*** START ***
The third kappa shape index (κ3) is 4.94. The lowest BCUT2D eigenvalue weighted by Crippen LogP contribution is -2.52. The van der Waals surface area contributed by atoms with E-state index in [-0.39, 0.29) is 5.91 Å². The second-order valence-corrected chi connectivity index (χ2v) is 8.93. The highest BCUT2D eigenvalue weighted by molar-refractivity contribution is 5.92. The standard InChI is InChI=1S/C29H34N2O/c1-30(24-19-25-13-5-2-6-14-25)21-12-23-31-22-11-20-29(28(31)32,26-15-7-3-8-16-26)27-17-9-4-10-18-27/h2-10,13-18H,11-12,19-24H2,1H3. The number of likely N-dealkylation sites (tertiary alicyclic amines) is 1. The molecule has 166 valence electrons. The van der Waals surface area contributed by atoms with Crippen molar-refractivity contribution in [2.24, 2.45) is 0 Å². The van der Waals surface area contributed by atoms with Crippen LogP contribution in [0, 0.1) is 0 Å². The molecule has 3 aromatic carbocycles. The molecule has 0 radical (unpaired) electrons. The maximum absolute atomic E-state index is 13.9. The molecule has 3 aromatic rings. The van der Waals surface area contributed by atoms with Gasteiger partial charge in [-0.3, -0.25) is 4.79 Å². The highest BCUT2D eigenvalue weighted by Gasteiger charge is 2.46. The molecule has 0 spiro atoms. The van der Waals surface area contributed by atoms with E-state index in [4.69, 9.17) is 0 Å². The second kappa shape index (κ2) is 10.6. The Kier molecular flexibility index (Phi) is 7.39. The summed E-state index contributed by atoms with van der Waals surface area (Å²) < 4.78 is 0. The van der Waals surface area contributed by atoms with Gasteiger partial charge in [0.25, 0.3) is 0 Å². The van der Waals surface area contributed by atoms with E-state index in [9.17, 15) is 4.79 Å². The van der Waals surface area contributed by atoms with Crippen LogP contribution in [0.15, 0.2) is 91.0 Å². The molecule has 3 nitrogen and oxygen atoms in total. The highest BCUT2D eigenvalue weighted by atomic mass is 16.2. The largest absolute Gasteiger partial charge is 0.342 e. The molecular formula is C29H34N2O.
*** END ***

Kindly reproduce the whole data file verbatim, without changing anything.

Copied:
The third kappa shape index (κ3) is 4.94. The lowest BCUT2D eigenvalue weighted by Crippen LogP contribution is -2.52. The van der Waals surface area contributed by atoms with E-state index in [-0.39, 0.29) is 5.91 Å². The second-order valence-corrected chi connectivity index (χ2v) is 8.93. The highest BCUT2D eigenvalue weighted by molar-refractivity contribution is 5.92. The standard InChI is InChI=1S/C29H34N2O/c1-30(24-19-25-13-5-2-6-14-25)21-12-23-31-22-11-20-29(28(31)32,26-15-7-3-8-16-26)27-17-9-4-10-18-27/h2-10,13-18H,11-12,19-24H2,1H3. The number of likely N-dealkylation sites (tertiary alicyclic amines) is 1. The molecule has 166 valence electrons. The van der Waals surface area contributed by atoms with Crippen molar-refractivity contribution in [2.24, 2.45) is 0 Å². The van der Waals surface area contributed by atoms with Crippen LogP contribution in [0, 0.1) is 0 Å². The molecule has 3 aromatic carbocycles. The molecule has 0 radical (unpaired) electrons. The maximum absolute atomic E-state index is 13.9. The molecule has 3 aromatic rings. The van der Waals surface area contributed by atoms with Gasteiger partial charge in [-0.3, -0.25) is 4.79 Å². The highest BCUT2D eigenvalue weighted by Gasteiger charge is 2.46. The molecule has 0 spiro atoms. The van der Waals surface area contributed by atoms with E-state index in [4.69, 9.17) is 0 Å². The second kappa shape index (κ2) is 10.6. The Kier molecular flexibility index (Phi) is 7.39. The summed E-state index contributed by atoms with van der Waals surface area (Å²) < 4.78 is 0. The van der Waals surface area contributed by atoms with Gasteiger partial charge in [0.25, 0.3) is 0 Å². The van der Waals surface area contributed by atoms with E-state index in [9.17, 15) is 4.79 Å². The van der Waals surface area contributed by atoms with Crippen LogP contribution in [0.15, 0.2) is 91.0 Å². The molecule has 3 nitrogen and oxygen atoms in total. The highest BCUT2D eigenvalue weighted by atomic mass is 16.2. The largest absolute Gasteiger partial charge is 0.342 e. The molecular formula is C29H34N2O.